You can find Il Duomo on the Field of Miracles – just like the Leaning Tower of Pisa and two other important buildings: Camposanto Monumentale and the Pisa Baptistry. Together the four buildings are considered one of the finest architectural complexes in the world, and every year tourists flock to see the grand buildings.
The construction of Il Duomo – or the Pisa Cathedral – began in 1064 by the architect Buscheto and was finished in 1118. For more info on Il Duomo, click here: Il Duomo.
Lunch in Pisa
If you arrived in Pisa at 10 am it is probably about 1 pm now, and it is time for some quick lunch. On your way back to the train station drop by I Porci Comodi. It is a small shop where you can buy different meats and cheeses. You basically get Italy on a plate. The shop is very small, so most people bring their platter of food to the small park next to the shop. It is quick, good and cheap to eat at I Porci Comodi, but you shouldn’t go if it is raining. I imagine it is not much fun to eat porchetta in the rain.
Train to Vernazza
After filling your belly with food and wine, you should head to the train station. You find the timetable for the Pisa-Cinque Terre trains here: Trenitalia. The trains run fairly often, but you would be wise to book your ticket in advance. In the weekends it seems like all of Pisa migrates to Cinque Terre. Now – the train from Pisa takes you either directly to Monterosso or to LaSpezia, a station southeast of the Cinque Terre. If the train stops in La Spezia you jump on the Cinque Terre Express. It is a train that runs between La Spezia and the five villages of Cinque Terre: Riomaggiore, Manarola, Corniglia, Vernazza, and Monterosso. It takes you about two hours to get from Pisa to Cinque Terre. I suggest you start exploring Cinque Terre in Vernazza and end up in Monterosso where you have dinner at one of the many beautiful restaurants. You can also start in Monterosso if it is a hot day – Monterosso has the best beach of all the five villages of Cinque Terre.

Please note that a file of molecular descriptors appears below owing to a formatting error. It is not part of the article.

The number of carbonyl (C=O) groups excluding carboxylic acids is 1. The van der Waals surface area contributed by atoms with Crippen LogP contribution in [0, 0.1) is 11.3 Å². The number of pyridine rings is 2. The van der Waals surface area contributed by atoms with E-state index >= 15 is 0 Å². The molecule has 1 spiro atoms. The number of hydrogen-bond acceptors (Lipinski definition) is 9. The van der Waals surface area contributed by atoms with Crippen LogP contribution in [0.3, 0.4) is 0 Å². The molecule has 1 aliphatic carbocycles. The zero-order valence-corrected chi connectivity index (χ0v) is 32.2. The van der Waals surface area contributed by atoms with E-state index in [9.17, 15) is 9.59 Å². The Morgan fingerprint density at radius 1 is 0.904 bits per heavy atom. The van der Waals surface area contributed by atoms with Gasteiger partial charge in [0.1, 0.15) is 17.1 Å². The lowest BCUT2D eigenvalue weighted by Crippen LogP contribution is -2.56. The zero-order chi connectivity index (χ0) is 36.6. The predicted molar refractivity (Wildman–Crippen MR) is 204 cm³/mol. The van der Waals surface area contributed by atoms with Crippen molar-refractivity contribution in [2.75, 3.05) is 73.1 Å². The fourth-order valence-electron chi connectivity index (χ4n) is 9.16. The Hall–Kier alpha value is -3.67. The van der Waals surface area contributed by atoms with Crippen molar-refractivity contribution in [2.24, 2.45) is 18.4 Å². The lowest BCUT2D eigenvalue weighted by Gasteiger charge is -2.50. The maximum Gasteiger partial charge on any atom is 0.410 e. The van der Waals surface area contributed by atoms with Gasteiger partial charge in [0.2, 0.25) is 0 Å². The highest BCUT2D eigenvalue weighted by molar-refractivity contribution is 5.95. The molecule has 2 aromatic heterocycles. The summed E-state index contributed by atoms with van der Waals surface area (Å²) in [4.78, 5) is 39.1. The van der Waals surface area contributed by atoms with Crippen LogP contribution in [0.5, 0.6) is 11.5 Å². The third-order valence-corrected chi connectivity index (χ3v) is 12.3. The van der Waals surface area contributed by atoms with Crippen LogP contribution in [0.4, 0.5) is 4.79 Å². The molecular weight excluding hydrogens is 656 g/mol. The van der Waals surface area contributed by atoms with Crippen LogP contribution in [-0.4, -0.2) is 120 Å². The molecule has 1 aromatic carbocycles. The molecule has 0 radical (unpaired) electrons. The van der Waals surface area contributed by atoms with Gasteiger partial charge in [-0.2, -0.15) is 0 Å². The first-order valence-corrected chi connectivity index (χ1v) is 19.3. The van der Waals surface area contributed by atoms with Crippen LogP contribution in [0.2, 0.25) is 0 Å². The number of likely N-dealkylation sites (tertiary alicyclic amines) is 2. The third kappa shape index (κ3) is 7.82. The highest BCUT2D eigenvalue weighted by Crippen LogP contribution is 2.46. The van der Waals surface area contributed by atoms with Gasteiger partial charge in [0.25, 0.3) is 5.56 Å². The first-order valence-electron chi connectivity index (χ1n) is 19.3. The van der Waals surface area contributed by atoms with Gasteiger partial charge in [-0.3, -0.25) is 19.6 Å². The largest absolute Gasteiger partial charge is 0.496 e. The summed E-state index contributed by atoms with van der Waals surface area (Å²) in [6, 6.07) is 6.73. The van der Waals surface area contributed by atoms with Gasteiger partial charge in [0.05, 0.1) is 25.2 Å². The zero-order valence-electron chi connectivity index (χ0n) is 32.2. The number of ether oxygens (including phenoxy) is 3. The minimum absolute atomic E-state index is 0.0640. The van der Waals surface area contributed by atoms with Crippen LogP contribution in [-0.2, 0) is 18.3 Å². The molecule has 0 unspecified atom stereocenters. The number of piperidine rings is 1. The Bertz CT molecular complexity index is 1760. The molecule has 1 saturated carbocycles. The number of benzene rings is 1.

Hop on a boat in Vernazza
After you have strolled around in the small alleys of Vernazza, enjoyed the view from the harbor and taken loads of pictures you can hop on a boat and get the full seaside view of Vernazza. There are private boats you can charter, but you can also buy a ticket for one of the boats that sail between the villages on a regular basis. You can get a day ticket (25 Euro) or an afternoon ticket (20 Euro) – see timetable and prices here: Cinque Terre boat excursions.
Sailing is one way to get to Monterosso, but you can also hike or go by train. If you want to hike, you should read this post: Hiking from Monterosso to Vernazza. Here you find details about the required trekking card, the hike and so on.
If you want to go by train – just hop on. If you buy the “big” trekking card you can travel by train between the five cities an unlimited number of times. The card costs 12 Euro and can be bought in any of the five villages.
You are probably a bit tired by now, and your legs might be aching a bit, but there is no need to worry. In Monterosso, you find a wide range of restaurants, bistros, tavernas etc. where you can sit down and relax, listen to the ocean and smell the seafood being prepared in all the small kitchens. Monterosso is the biggest of the five Cinque Terre villages, but it is by no means a busy city. It is a city where you wind down and enjoy life. I like it so much that I have decided to move there when I grow old. Imagine waking up to the sound of the Ligurian Sea, feeling the breeze, eating fresh fish and spending all day on the town square talking to all the other old ladies in the sun.
That was it. If you have any questions or comments, don’t hold back. I’d love to hear from you.
If you want some more inspiration on how to spend your time in Cinque Terre, check out this travel guide to Cinque Terre.
And if you liked this itinerary – why not pin it? You have to do the hover-thing:-)